Fresh fruit consumption is associated with lower risks of diabetes and diabetes complications
Although the health benefits of diets rich in fresh fruit and vegetables are well-established, worldwide evidence on the potential effects of fruit consumption on the development and progression of diabetes is rather limited. Fruit is a rich source of potassium, dietary fibre, antioxidants, and various other potentially active compounds, and contains little sodium or fat and relatively few calories. But, although higher fruit consumption has been rather consistently and convincingly related to lower risk of cardiovascular diseases, its sweetness, i.e. high sugar (fructose) content, has led to concerns about its potential harm for people with diabetes, particularly in China and many other East Asian countries, where the prevalence of diabetes is rising rapidly.
The research was conducted on 0.5 million Chinese adults from ten diverse urban and rural areas across China (The China Kadoori Biobank).
Fresh fruit consumers have a lower risk of diabetes
About 94% of participants were free of diabetes at baseline and the other 6% had either previously diagnosed diabetes or were defined as diabetes during baseline survey. In the study, the proportion of participants who reported never or rarely consuming fresh fruit was about 3 times higher in individuals with previously diagnosed diabetes than in those without diabetes.
This indicates that the problem of fruit abstinence among diabetic patients was still quite common in China at 2004-2008 when the baseline survey was conducted. During 7-year follow-up, the study documented nearly 10,000 new onset cases of diabetes and, compared with non-consumers, daily fresh fruit consumers had a 12% lower risk of developing diabetes.
High fresh fruit consumption lowers overall mortality and diabetes-related complications
More importantly, about 11,000 cases of vascular diseases and 3400 deaths were recorded among those over 30,000 participants who had pre-existing diabetes already at the beginning of the study and higher fresh fruit consumption was also associated with lower risks of diabetes complications, with each 100g/ day higher fresh fruit consumption was associated with 17% lower overall mortality, 13% lower risk of developing diabetesrelated complications affecting large blood vessels (e.g. ischemic heart disease and stroke) and 28% lower risk of developing complications affecting small blood vessels (i.e. kidney diseases, eye diseases, and neuropathy).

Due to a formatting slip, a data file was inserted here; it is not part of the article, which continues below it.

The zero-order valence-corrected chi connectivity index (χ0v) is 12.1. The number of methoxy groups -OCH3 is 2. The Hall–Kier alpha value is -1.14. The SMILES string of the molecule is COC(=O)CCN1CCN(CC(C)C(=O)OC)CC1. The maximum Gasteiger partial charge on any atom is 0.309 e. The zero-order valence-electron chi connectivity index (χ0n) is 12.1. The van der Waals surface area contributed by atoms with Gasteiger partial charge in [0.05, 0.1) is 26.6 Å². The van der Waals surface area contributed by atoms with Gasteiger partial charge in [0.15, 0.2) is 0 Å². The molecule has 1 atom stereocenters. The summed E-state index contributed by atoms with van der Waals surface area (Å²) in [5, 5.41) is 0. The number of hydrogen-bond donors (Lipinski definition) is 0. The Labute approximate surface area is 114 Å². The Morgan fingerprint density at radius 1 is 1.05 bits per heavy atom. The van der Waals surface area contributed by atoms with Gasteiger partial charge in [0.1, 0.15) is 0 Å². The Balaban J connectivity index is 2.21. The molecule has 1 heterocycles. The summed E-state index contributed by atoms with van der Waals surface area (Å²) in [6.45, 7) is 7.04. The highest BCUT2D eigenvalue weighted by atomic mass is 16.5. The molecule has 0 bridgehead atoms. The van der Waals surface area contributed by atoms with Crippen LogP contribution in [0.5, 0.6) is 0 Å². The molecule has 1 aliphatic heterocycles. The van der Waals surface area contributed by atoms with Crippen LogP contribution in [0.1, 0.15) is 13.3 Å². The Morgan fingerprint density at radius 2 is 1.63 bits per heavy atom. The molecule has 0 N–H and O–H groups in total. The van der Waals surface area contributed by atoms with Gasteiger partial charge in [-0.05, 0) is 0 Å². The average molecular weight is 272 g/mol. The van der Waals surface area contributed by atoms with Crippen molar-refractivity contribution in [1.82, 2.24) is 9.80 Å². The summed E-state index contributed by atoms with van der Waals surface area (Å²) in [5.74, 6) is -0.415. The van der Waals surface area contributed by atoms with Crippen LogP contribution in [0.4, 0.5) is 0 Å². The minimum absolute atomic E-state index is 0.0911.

“Fresh Fruit consumption should be recommended for all, including people with diabetes”1!
Although the observational nature of the study does not allow a conclusion on causality, it provided strong supporting evidence for recommending a higher level of fruit consumption in people living with diabetes. However, the findings should not be interpreted as people (including diabetes patients) could eat as much fresh fruit as possible or even the more the better. People, particularly those with diabetes, should always keep an eye on the amount of total calories (carbohydrates) they consume and their body weight. In fact, in the current study population, the average fresh fruit consumption among those daily consumers (the highest category) was about 150 grams per day, roughly equivalents to a normal sized apple. Furthermore, the study focused on fresh fruit only and Chinese people usually eat whole fresh fruit raw as snack. Therefore, the potential benefit of fresh fruit on primary and secondary prevention of diabetes should not be extended to other fruit products such as fruit juice and fruit puree which may contain very high amount of added sugar (e.g. sucrose) and/or little fibre. Due to the limitation of data, the study could not answer questions such as what are the best types of fresh fruit, the best timing of fruit consumption (before or after a meal), and the main underlying mechanisms involved. Future studies on such research questions are warranted.
Based on: Du H, Li L, Bennett D, Guo Y, Turnbull I,Yang L, et al. (2017) Fresh fruit consumption in relation to incident diabetes and diabetic vascular complications:
A 7-y prospective study of 0.5 million Chinese adults. PLoS Med 14(4):e1002279. https://doi.org/10.1371/journal.pmed.1002279
- American Diabetes Association (2015) Standards of medical care in diabetes—2015. Diabetes Care 38:S1–S90.